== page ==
Earlier this year saw the start of the research activity to make SECOVE inclusive and encouraging women in technical professions, which involved researchers from partner organizations in Italy, Spain, Greece, Slovakia and Portugal.
The aim of the research is to see how much VET education on sustainable energy is inclusive, especially for women, and to see how partners can increase the inclusiveness and attractiveness of VET through the operation of the CoVEs and the SECOVE tools.
In each Country involved, the research was organized as follows:
– A desk part which collected statistics and qualitative data;
– A survey made up of questionnaires addressed to students and trainers in the STEM field with a particular focus on SECOVE issues;
– Two focus groups and/or interviews with experts, stakeholders, students and trainers. The result will be a European-wide report, a Country report with specific insights into what has emerged in each Country.
👉 Below some highlights:
In Italy the gender gap in vocational education and training in STEM fields, including sustainable energy, remains a challenge. In fact, only about 20% of workers in STEM fields are women. They are underrepresented in these areas due to various factors, such as: women underrepresentation in STEM-related occupations, barriers in accessing to leadership positions and decision-making roles influencing organizations, gender stereotypes, lack of female role models, housework disparities, lack of work life balance.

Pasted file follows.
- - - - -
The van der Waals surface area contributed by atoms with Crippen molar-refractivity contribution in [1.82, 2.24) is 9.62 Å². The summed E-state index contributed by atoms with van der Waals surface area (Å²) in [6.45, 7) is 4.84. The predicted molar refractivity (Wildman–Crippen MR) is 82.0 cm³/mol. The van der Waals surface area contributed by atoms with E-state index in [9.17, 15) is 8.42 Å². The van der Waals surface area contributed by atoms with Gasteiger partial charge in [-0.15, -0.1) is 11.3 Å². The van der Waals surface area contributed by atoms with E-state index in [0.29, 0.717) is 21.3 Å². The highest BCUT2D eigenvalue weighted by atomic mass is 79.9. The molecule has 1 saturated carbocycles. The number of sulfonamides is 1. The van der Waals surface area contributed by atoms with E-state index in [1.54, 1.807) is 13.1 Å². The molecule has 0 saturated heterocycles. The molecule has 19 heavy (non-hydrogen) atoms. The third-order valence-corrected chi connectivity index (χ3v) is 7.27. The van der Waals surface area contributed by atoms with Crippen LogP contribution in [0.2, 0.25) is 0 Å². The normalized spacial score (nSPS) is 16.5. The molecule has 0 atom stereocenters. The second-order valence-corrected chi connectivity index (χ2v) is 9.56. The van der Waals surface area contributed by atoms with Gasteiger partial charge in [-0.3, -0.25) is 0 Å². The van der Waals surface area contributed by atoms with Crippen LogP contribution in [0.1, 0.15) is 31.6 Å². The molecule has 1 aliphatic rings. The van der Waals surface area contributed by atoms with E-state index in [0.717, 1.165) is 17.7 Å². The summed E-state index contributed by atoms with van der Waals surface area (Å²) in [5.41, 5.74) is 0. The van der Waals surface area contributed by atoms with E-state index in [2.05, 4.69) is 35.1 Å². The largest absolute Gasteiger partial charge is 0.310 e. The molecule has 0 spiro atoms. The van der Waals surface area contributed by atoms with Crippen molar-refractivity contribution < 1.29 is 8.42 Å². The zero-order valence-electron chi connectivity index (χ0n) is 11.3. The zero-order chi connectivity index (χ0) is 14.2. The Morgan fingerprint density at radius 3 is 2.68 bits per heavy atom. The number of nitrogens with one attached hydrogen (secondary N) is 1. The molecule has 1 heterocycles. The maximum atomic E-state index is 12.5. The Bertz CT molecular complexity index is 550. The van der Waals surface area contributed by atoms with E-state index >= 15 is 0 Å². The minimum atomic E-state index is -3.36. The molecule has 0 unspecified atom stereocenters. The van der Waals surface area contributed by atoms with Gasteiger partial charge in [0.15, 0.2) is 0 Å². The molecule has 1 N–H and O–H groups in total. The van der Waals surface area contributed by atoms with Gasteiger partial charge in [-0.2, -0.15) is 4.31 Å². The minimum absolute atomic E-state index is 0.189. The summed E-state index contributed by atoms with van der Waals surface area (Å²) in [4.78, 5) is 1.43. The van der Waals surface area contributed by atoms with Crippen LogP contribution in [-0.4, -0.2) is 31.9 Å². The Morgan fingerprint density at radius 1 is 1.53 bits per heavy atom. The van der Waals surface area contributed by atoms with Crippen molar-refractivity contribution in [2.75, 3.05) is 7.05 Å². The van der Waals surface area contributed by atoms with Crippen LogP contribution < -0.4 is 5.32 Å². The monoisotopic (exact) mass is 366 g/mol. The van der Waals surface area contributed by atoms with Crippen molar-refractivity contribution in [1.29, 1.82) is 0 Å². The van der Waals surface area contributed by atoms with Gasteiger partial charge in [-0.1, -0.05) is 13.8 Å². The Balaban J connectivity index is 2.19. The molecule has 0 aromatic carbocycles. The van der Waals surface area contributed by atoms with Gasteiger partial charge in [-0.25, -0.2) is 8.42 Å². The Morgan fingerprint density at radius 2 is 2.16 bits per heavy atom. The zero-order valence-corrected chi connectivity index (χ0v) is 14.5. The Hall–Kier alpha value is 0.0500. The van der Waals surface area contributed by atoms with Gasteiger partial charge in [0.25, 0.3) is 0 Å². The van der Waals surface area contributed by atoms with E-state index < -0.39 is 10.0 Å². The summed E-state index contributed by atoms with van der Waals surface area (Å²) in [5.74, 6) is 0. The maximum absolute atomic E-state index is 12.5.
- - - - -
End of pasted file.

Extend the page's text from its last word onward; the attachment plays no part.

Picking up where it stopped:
In Slovakia female students are not significantly underrepresented in the population of the secondary VET students group neither in the university students’ population, STEM study branches with some exceptions, as technical sciences (22,8% female students) and military & security sciences (33,5% female students). The study sees weak support for girls as the reasons for interest in these disciplines from both parents and teachers and the lack of role models for application in future life.
In Spain the gender gap in STEM disciplines is still a problem. Unfortunately, women continue to be underrepresented in STEM professions despite an increase in the number of women pursuing STEM degrees and careers. There is a significant gender gap in enrolment in primary, secondary, and tertiary education. For primary education, the gap is relatively small at 2.7%, but for secondary and tertiary education, the gaps are much larger at 9.3% and 16.7%, respectively.
In Portugal promoting equal opportunities and supporting the integration of vulnerable groups are main features of the system. Women enrolled in different education levels hasn’t evolved significantly between 1978 and 2016, except for the 11% increase in higher education. The share of women in all education levels is average 2-3% below 50%, but in 2016 the share of women enrolled (53%) was for the first time above 50%.
In Greece, in research made by the European Institute of Gender Equality in 2019, it showed that men made 20% of people working in STEM occupations, while women made only 4%. STEM is becoming more and more a part of schools in primary, secondary and higher education. Programs, competitions, seminars about STEM for children, schools and educators are constantly being created in order to integrate STEM formally in education and in schools and not only as seminars but as courses.